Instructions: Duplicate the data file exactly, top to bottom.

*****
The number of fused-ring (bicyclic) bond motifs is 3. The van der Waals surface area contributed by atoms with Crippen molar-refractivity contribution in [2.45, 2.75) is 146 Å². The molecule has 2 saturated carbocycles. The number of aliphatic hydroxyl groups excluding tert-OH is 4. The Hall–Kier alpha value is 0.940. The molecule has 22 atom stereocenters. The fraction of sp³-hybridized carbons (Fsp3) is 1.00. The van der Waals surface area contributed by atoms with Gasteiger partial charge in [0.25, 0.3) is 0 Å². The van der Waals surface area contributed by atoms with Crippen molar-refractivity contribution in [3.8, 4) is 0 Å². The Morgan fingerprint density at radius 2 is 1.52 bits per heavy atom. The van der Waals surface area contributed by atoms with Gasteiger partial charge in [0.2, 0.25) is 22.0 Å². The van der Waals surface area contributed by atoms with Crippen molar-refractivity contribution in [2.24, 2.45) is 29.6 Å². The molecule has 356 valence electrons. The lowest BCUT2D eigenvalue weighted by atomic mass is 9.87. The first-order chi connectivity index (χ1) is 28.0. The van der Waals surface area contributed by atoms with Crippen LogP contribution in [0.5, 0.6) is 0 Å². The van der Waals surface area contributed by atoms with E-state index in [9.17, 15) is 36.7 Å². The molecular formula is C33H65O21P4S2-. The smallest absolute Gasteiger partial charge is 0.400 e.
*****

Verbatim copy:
The number of fused-ring (bicyclic) bond motifs is 3. The van der Waals surface area contributed by atoms with Crippen molar-refractivity contribution in [2.45, 2.75) is 146 Å². The molecule has 2 saturated carbocycles. The number of aliphatic hydroxyl groups excluding tert-OH is 4. The Hall–Kier alpha value is 0.940. The molecule has 22 atom stereocenters. The fraction of sp³-hybridized carbons (Fsp3) is 1.00. The van der Waals surface area contributed by atoms with Gasteiger partial charge in [0.25, 0.3) is 0 Å². The van der Waals surface area contributed by atoms with Crippen molar-refractivity contribution in [3.8, 4) is 0 Å². The Morgan fingerprint density at radius 2 is 1.52 bits per heavy atom. The van der Waals surface area contributed by atoms with Gasteiger partial charge in [0.2, 0.25) is 22.0 Å². The van der Waals surface area contributed by atoms with Crippen molar-refractivity contribution in [2.24, 2.45) is 29.6 Å². The molecule has 356 valence electrons. The lowest BCUT2D eigenvalue weighted by atomic mass is 9.87. The first-order chi connectivity index (χ1) is 28.0. The van der Waals surface area contributed by atoms with Crippen LogP contribution in [0.5, 0.6) is 0 Å². The van der Waals surface area contributed by atoms with E-state index in [9.17, 15) is 36.7 Å². The molecular formula is C33H65O21P4S2-. The smallest absolute Gasteiger partial charge is 0.400 e.